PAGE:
OSHA comments from the January 19, 1989 Final Rule on Air Contaminants Project extracted from 54FR2332 et. seq. This rule was remanded by the U.S. Circuit Court of Appeals and the limits are not currently in force.

CAS: 118-96-7; Chemical Formula: C7H5N3O6

OSHA’s former PEL for 2,4,6-trinitrotoluene (TNT) was 1.5 mg/m3 as an 8-hour TWA, with a skin notation. The ACGIH has set a TLV-TWA of 0.5 mg/m3, also with a skin notation, for this chemical. The proposed PEL was 0.5 mg/m3 as an 8-hour TWA, and the final rule establishes this limit; the skin notation is retained. NIOSH (Ex. 8-47, Table N1) agrees that this limit is appropriate. TNT occurs as yellow, needle-like crystals and is used as an explosive.

The ACGIH’s limit was selected on the basis of health surveys conducted among occupationally exposed workers. Fairhall (1957e, as cited in ACGIH 1986/Ex. 1-3, p. 610) describes dermatitis, cyanosis, gastritis, acute yellow atrophy of the liver, and aplastic anemia as possible effects of exposure to TNT. According to Sollman (1957/Ex. 1-991), blood destruction, leucocytosis or leucopenia, and varying degrees of central nervous system change (probably resulting from anoxia, peripheral neuritis and muscular pains, cardiac muscular and menstrual irregularities, and urinary and renal irritation) can also occur as a consequence of TNT exposure. TNT has irritant properties and may cause sneezing, sore throat, or skin irritation (von Oettingen 1941/Ex. 1-874).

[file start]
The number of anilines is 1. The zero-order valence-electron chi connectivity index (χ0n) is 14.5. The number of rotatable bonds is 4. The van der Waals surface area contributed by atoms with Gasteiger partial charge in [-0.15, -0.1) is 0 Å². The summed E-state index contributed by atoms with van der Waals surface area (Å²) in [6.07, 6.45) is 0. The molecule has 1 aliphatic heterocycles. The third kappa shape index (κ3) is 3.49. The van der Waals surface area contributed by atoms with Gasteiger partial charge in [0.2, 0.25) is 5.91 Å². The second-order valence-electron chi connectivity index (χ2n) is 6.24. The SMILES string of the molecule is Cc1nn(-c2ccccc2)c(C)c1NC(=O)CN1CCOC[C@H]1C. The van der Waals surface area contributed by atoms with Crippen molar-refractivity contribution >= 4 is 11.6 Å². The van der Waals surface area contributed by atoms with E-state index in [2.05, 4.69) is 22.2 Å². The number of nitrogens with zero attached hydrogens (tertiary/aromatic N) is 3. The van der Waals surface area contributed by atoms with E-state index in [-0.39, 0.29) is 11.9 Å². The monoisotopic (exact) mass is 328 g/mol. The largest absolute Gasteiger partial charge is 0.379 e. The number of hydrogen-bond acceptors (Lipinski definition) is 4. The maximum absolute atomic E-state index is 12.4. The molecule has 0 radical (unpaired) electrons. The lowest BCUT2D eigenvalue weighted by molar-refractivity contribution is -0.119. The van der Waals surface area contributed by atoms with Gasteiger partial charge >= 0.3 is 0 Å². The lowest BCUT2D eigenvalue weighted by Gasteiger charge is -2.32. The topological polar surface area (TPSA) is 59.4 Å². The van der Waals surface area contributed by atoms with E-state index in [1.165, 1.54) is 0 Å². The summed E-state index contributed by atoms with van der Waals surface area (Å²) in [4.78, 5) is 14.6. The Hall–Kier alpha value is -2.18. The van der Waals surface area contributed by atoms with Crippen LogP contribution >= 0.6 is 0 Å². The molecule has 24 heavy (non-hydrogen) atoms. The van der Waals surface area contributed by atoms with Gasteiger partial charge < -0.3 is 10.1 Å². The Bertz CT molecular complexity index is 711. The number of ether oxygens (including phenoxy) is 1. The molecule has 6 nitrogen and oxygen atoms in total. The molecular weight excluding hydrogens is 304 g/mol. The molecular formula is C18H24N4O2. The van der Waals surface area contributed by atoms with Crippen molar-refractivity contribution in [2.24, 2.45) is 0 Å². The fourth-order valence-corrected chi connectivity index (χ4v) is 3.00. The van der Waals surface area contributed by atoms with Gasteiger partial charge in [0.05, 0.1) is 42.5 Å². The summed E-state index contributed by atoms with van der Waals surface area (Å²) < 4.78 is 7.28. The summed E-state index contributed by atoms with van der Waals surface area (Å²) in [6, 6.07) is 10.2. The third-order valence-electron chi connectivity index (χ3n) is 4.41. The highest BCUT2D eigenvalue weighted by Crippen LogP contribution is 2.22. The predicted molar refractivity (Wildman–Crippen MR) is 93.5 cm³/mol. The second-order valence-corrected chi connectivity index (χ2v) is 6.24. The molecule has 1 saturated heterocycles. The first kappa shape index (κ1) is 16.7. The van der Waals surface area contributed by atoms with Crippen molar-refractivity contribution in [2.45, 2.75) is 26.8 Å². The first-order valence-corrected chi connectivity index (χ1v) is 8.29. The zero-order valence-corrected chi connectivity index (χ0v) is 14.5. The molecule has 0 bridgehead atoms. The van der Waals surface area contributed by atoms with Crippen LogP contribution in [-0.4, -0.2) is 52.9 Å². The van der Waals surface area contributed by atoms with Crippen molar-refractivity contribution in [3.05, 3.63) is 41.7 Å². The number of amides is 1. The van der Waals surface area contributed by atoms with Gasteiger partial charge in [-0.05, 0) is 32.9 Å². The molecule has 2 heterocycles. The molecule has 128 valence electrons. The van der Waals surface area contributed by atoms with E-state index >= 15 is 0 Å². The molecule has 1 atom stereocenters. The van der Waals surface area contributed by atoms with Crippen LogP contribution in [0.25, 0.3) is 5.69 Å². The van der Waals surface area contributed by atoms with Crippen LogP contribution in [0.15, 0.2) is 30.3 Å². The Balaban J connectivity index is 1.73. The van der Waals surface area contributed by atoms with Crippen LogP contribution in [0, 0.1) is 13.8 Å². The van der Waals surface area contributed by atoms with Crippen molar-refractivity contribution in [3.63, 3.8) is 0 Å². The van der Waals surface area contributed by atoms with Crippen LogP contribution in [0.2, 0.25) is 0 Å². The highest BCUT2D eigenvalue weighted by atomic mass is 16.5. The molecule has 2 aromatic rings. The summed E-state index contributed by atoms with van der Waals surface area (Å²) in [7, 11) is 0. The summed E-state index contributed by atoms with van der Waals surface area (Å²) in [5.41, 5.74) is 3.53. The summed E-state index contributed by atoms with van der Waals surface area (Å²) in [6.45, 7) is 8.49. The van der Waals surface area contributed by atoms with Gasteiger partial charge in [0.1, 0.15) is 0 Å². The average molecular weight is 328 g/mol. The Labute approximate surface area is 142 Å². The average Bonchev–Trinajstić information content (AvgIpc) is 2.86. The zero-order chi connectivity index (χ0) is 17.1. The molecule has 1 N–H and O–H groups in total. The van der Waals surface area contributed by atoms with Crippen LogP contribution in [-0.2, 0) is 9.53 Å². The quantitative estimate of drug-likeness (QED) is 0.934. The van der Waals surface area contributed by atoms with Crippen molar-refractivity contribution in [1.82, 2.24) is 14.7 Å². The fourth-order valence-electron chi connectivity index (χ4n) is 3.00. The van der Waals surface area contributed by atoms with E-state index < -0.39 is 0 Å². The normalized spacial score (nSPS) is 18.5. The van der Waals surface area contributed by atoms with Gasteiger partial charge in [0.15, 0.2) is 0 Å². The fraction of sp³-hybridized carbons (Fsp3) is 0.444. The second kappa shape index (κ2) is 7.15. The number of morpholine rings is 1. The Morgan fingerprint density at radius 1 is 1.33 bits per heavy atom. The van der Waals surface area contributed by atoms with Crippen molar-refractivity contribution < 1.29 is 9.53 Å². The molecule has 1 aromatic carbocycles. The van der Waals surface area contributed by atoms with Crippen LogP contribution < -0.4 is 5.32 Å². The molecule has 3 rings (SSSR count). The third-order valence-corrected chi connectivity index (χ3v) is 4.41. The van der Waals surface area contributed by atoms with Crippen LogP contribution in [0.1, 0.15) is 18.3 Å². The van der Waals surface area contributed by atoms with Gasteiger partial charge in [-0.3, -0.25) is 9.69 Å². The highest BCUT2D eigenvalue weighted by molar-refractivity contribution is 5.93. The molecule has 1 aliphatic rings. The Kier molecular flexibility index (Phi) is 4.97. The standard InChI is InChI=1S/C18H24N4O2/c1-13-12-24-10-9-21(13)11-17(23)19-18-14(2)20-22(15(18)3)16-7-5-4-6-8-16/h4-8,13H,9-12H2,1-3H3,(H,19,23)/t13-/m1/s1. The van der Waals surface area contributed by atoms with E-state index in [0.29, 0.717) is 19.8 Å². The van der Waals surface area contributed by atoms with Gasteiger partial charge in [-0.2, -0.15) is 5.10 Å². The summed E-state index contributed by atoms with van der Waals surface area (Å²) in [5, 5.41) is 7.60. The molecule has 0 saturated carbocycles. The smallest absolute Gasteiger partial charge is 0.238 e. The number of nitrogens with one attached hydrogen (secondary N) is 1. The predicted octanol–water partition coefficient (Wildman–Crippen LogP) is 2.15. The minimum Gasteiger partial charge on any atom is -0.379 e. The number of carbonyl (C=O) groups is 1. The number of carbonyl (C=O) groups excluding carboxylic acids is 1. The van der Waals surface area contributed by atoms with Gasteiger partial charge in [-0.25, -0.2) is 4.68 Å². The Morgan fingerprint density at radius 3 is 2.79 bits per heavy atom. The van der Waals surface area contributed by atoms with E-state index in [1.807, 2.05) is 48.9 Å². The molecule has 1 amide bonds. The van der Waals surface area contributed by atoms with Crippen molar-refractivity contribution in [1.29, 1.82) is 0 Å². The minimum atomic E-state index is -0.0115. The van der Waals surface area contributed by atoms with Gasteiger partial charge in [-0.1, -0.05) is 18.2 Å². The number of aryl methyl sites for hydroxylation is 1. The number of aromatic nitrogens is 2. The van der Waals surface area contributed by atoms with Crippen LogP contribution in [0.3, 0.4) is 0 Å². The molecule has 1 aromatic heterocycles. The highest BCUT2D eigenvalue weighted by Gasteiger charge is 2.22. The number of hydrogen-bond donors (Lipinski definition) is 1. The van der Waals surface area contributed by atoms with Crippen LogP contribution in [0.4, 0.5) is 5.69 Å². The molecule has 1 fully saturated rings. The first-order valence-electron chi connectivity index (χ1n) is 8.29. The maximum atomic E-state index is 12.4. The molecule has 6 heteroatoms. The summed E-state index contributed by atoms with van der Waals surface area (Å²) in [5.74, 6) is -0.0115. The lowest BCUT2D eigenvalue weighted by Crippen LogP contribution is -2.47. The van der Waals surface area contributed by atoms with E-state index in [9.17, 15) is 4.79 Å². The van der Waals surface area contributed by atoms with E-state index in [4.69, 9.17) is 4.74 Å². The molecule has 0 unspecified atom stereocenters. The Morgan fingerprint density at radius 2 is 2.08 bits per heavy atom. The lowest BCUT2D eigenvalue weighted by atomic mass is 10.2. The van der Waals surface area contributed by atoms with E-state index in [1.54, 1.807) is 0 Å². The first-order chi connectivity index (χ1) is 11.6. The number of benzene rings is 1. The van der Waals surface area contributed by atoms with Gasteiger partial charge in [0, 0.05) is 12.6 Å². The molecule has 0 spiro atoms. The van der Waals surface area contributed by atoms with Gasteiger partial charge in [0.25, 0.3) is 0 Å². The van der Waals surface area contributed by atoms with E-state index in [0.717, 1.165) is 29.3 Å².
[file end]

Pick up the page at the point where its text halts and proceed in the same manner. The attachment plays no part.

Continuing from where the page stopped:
A study by Goodwin (1972/Ex. 1-556) revealed 36 cases of liver damage in a munitions plant where workers were exposed to a mean air level of 2.38 mg/m3 TNT over a period of 20 years. Another study (Morton, Ranadive, and Hathaway 1976/Ex. 1-566) found elevated levels of liver enzymes in 43 TNT shell-packers and loaders who worked where TNT exposures ranged from 0.3 to 0.8 mg/m3 over a period of five months. In 1975, Djerassi and Vitany (Ex. 1-550) published a paper describing hemolytic episodes in three TNT workers with glucose-6-phosphate dehydrogenase deficiency; although these workers were from Iraq, where G-6-PDase deficiency has a high (25 percent) frequency of occurrence, the study is also of concern for other workers having a high frequency of G-6-PDase deficiency. NIOSH was the only commenter to the record on TNT.

In the final rule, OSHA is establishing an 8-hour TWA of 0.5 mg/m3 for 2,4,6-trinitrotoluene; the skin notation is retained. The Agency concludes that this limit is necessary to protect workers against the significant risk of liver damage and hemolytic effects potentially associated with exposure to TNT. OSHA has determined that this limit will substantially reduce these significant risks and that liver damage and hemolysis constitute material health impairments.